AFP CEO Paulette Maehara's Take on Convio's 2010 Holiday Giving Survey Findings
Convio recently released its 2010 Holiday Giving Survey, conducted by Edge Research, which predicts that overall giving during the 2010 holiday season will exceed $48 billion. Furthermore, 74 percent of U.S. adults plan to give before the end of the year — despite the economic troubles that began in 2008.
"People are aware of the economy and the economic impact that it's had on those individuals who are less fortunate than themselves," says Paulette Maehara, president and CEO of the Association of Fundraising Professionals. "So the economy is a major concern to them, but it's also a concern as it relates to the impact on others less fortunate. At this time of year, people tend to be very emotional in their giving. So when you look around and you see, you read and you hear in news reports that the need has grown significantly in food banks and in social-services organizations around the U.S. and the world, it's hard not to be emotional about it and to be concerned."
That heightened awareness of need and emotion helps explain why online giving alone is expected to top $6 billion according to the survey, an increase of more than 30 percent from 2009.
Maehara recently shared her thoughts on some of Convio's key survey findings in an interview with FundRaising Success.
Target younger donors
According to the survey, 83 percent of Generation Y plans to give this holiday season, while 79 percent of Generation X plans to give. The data suggests that Gen X and Y are actually more likely to give during the holiday season than older generations, evidenced by Gen X's predicted average total gifts of $348 this holiday season, larger than any other generation.
"The really fascinating thing to me was the gift amount for the Generation Y and X donors being larger than that of the boomers or matures. I'm not really sure that I could leap that far, but if that's what the data is saying, it's really fascinating," Maehara says. "The message here is that you can't ignore young donors, or you do at your peril.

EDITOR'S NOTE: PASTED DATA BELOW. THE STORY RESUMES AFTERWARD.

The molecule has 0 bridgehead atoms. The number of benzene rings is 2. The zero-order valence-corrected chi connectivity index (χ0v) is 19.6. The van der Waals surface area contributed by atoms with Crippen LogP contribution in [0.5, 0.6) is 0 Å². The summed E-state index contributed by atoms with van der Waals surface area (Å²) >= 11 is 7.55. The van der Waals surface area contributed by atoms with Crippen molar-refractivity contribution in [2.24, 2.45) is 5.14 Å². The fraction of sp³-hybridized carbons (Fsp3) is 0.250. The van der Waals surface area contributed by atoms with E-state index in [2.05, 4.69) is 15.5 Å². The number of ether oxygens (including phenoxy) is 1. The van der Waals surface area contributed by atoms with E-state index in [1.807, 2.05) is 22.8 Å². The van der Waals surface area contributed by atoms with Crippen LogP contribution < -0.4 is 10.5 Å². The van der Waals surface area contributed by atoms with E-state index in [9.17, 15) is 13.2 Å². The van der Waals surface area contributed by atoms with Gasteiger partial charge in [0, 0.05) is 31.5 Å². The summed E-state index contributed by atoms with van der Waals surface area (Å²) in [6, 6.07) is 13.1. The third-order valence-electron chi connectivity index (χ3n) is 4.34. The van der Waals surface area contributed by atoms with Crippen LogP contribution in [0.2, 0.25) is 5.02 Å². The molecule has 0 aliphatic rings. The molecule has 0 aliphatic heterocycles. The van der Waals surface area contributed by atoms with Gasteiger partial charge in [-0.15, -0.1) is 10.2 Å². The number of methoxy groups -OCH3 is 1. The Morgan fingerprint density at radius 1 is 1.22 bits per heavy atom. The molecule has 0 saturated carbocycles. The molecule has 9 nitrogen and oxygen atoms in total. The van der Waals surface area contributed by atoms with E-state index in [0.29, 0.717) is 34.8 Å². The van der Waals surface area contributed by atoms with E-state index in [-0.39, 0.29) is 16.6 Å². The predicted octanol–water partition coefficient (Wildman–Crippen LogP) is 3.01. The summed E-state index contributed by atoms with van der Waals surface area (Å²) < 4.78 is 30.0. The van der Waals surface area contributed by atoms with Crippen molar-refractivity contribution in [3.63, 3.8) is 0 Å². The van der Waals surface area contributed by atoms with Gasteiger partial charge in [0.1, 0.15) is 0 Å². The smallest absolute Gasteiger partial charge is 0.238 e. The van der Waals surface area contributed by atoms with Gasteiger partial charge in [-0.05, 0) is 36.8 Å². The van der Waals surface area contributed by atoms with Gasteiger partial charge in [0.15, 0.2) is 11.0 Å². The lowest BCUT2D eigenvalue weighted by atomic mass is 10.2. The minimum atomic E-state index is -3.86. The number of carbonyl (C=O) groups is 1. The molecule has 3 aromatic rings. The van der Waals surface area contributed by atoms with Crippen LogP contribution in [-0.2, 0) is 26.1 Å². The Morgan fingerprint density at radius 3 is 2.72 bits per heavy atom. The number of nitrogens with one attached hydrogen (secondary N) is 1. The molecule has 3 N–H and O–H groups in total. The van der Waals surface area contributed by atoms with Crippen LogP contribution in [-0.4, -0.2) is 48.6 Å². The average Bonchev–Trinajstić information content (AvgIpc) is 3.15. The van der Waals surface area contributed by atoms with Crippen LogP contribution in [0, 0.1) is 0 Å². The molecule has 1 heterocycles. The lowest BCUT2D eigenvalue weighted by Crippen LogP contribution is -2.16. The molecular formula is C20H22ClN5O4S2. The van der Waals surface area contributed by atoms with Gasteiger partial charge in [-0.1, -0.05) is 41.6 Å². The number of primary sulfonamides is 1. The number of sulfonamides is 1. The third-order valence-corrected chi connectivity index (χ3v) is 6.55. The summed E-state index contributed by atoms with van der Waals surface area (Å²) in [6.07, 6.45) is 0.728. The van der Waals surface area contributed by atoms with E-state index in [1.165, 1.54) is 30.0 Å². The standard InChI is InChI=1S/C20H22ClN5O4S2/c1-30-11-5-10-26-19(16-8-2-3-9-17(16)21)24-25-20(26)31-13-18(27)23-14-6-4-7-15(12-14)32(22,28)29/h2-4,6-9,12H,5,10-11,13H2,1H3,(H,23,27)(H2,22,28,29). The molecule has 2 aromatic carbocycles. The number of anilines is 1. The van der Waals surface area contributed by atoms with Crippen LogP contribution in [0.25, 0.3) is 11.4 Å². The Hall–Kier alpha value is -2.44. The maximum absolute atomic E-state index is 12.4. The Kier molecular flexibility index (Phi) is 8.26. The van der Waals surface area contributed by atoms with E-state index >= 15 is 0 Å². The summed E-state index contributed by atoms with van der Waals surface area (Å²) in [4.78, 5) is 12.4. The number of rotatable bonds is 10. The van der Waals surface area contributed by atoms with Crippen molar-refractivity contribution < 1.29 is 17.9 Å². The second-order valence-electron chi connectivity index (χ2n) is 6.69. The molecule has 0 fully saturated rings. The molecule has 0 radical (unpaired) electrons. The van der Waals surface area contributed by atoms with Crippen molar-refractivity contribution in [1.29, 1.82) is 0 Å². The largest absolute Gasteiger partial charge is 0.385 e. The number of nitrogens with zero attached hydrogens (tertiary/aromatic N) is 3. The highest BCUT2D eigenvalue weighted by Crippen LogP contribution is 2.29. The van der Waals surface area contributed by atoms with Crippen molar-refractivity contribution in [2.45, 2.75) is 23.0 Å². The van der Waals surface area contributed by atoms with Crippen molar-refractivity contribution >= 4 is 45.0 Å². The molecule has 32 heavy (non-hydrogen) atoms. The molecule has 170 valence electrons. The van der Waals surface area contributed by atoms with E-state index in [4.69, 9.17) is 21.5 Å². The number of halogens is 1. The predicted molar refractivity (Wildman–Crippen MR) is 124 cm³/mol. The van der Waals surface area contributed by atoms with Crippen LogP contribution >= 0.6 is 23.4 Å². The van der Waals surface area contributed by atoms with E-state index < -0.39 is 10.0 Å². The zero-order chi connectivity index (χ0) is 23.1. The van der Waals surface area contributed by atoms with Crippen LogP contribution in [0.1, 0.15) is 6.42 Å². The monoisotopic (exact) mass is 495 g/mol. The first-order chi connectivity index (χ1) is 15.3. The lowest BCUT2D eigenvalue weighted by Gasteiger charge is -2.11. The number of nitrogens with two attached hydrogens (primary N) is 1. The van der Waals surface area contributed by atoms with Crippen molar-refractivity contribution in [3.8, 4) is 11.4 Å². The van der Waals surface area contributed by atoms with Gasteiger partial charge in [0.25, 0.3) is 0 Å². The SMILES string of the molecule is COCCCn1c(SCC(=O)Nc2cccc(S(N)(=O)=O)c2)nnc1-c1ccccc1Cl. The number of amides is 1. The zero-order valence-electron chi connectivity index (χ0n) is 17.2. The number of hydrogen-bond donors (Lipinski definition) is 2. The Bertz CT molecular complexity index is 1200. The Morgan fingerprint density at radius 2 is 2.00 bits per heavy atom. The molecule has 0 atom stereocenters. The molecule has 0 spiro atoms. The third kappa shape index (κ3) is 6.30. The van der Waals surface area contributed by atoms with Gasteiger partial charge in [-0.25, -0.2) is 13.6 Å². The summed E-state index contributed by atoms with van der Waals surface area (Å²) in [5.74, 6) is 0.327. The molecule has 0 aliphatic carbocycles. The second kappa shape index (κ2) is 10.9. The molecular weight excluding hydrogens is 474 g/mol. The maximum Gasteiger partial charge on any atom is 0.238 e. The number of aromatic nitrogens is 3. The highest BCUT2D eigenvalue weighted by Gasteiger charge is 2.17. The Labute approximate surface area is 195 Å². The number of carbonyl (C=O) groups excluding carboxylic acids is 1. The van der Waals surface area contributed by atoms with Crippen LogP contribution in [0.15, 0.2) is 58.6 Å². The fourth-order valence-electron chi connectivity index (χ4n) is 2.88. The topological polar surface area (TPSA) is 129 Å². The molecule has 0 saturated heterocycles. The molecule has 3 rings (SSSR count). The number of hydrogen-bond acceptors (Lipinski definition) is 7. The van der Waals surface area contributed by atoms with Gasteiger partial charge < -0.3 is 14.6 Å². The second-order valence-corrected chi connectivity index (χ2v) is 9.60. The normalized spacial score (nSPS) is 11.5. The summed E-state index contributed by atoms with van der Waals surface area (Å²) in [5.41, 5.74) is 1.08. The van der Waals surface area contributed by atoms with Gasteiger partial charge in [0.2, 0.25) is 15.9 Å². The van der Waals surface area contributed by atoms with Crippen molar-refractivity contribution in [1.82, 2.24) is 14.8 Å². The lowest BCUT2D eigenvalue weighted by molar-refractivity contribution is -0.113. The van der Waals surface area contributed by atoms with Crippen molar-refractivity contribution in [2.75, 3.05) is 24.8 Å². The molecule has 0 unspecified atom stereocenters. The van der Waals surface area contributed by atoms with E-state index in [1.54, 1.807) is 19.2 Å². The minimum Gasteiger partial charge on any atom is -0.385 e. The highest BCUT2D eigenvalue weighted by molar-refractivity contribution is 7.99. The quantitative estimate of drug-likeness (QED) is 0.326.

"What this research shows us — and I have two daughters who fall into these categories, if they're any indicator this research must be true — young people are very emotional in their giving," she adds. "We could certainly see that in the Haiti [earthquake] response and some of the recent major global disasters that we've had — the text-to-give phenomena that occurred during Haiti. Young people are very emotional. I know this is the one time of year my two daughters do give, whether making gifts themselves or giving contributions to organizations in names of their friends."
Holiday giving is multichannel
Seventy-two percent of donors will give via multiple channels — direct mail, online, at events, store checkout, etc. — this holiday season, according to the survey.
"The one thing's that certainly changed in my almost 14 years now as head of AFP and some 30 years in fundraising is the many types of technologies that are available to make it more convenient and easy for donors, and that's for donors of every age and every generation," Maehara says. "The use of multiple channels of communicating with donors is extremely important and popular among donors because it's easy and it's convenient. And donors, especially younger donors, like to be able to say on their Facebook pages or through Twitter that, 'I've contributed to XYZ organization in your name,' or, 'This is what I've done; why don't you do the same kind of thing?'